Apple Anna Red/yellow All  Dec-Jan Yes Similar in size, shape, texture and flavour to their cold climate cousin the 'Red Delicious'. Sweet, crunchy and popular with children.
Apple Gold Dorset Yellow All  Dec-Feb Yes A sweet aromatic apple that is similar to the cold climate 'Golden Delicious'. Yellowed skin with a pink blush, crunchy and a firm white flesh.   



What about cross-pollination?

There is no need for further cross-pollination as the varieties grafted onto your tree cross-pollinate each other.

What is the mature height of the trees?

Mature height of the trees in the ground are:

Apples: tree height 2-3 metres, width 2 metres (we recommend espalier)

All trees can be grown by espalier method to save space, or in "stand alone" position.

Growing trees in a pot?

When growing in a pot, the size of tree will be determined by the size of the pot. E.g. in a half wine barrel pot, the tree would reach about half the 'in ground' size. See 'How to plant my tree in a pot'.

How often should I water my tree?

Keep your tree moist at all times, watering more often during the hotter months. A good layer of mulch promotes a more consistent moisture level. Weekly deep watering is best, i.e. leave hose on trickle overnight. This promotes a deeper root development for the tree, rather than surface watering. Reduce watering habits for dormant trees during the winter months.

When should I fertilise my tree?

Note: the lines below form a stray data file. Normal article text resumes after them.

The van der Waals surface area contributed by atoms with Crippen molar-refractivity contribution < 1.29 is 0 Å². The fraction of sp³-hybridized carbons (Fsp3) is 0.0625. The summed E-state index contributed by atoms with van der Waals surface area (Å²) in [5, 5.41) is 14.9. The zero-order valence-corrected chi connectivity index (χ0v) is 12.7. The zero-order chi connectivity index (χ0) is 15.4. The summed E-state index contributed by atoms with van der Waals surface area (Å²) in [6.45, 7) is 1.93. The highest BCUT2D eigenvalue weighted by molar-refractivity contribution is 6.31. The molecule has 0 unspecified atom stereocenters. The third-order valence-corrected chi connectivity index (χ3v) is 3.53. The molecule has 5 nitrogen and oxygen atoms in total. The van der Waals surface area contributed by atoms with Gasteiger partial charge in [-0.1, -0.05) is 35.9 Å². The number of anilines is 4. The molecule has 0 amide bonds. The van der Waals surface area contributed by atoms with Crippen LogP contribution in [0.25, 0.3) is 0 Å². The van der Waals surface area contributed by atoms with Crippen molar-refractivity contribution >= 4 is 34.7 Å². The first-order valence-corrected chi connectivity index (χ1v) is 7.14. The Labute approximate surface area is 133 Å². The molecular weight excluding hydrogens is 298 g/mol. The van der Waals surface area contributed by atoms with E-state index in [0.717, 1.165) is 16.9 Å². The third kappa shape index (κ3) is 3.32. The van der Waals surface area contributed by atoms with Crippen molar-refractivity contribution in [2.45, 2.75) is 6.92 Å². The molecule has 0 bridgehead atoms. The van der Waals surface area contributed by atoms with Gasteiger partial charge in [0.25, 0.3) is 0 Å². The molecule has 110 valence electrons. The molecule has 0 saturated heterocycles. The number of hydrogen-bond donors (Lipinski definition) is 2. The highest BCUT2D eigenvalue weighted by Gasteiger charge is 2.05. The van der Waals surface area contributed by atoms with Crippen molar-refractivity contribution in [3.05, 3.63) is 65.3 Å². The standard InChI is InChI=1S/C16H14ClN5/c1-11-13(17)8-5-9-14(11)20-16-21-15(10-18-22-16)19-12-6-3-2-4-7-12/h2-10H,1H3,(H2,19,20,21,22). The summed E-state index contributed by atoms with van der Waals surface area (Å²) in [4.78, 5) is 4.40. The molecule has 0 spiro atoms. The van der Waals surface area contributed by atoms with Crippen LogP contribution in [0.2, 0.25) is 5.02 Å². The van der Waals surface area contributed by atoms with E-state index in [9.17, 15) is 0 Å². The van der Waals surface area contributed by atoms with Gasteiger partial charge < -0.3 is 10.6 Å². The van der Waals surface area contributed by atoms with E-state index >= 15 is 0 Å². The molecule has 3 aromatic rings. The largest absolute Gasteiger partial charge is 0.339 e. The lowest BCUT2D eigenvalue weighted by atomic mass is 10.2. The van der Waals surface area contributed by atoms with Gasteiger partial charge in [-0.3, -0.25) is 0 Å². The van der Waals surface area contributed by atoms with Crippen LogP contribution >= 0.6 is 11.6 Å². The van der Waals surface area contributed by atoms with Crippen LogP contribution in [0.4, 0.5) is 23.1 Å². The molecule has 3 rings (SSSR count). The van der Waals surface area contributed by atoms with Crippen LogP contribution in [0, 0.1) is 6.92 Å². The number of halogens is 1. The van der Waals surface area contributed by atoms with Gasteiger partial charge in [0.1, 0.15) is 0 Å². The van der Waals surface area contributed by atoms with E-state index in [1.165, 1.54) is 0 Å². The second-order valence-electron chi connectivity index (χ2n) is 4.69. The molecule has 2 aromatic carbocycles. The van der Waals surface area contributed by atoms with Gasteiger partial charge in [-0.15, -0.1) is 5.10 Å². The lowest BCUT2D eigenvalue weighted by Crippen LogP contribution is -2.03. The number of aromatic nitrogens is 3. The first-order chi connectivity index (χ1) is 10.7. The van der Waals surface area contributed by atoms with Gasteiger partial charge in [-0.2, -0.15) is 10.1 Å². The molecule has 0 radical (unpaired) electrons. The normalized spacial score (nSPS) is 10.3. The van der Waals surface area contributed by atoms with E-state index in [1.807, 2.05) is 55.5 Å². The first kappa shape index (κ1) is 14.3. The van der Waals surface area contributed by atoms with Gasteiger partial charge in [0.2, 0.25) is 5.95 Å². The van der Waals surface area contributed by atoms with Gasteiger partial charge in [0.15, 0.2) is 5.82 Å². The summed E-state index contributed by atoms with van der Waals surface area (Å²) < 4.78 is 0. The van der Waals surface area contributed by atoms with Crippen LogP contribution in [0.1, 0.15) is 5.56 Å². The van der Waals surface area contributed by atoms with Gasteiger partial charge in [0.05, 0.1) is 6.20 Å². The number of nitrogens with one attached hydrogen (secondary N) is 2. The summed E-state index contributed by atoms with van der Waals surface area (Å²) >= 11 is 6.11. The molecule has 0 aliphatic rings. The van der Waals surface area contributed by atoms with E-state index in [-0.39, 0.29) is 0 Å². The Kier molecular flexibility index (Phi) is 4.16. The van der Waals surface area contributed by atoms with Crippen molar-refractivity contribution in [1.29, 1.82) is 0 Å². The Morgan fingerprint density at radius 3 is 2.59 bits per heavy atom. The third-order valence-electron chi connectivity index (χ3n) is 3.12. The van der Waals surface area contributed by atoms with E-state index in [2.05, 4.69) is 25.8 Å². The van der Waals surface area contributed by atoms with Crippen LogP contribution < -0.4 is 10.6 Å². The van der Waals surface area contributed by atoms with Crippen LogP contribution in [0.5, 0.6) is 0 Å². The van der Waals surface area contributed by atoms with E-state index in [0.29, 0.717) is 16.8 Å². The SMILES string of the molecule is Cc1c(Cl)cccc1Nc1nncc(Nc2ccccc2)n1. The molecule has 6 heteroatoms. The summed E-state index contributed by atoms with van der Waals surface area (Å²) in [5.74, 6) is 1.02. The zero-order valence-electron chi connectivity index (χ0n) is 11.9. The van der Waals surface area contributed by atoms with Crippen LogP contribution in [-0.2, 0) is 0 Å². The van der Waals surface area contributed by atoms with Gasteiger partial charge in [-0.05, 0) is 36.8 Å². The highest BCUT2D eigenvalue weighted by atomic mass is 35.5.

Fertilise 2 to 3 times a year! Apply late winter, early summer and early autumn. Cow or animal manure (older is better) and compost are excellent fertilisers. Otherwise suggestions would be: a slow release fertiliser (Osmocote with added trace elements) mixed into the soil, Blood and Bone, Dynamic Lifter or equivalent. No more than one or two of these fertilisers to each application. From time to time kitchen scraps can be added under the mulch to attract earthworms (if no dogs are about!).

Note: When using fertilisers, keep from direct contact with trunk of the tree. And top up mulch when required.

What are the sun requirements for my tree?

Best to place in position with full day sun or a minimum of half day, sheltered from wind if possible.

When will my tree bear fruit?

First fruits will appear in approximately 6-18 months. It's best to remove most of these fruits when they are the size of a tiny pea and allow the framework (branches) of all the grafts to develop first. This is especially important whilst the tree is young. As the tree grows, thin out/reduce the amount of fruit that has set, always promoting branch growth as well as fruit production. Branch framework needs to be ahead of fruit production to carry the weight of the fruit and establish correct tree shape. More fruit may be allowed to set on any faster growing grafts however, as the fruit production will slow the growth of the branches. Always reduce the number of fruit on the slower growing varieties to allow more energy to go into developing the branches.

Can I espalier my tree?

All our trees can be espaliered. We highly recommend espaliering your Apple Fruit Salad Tree as Apples are brittle and branches can break in wind or under a heavy fruit load.

This method also saves space in your garden!

Attach the branching sideways along wires or framework. Secure branches with expandable ties to allow expansion as the branches grow.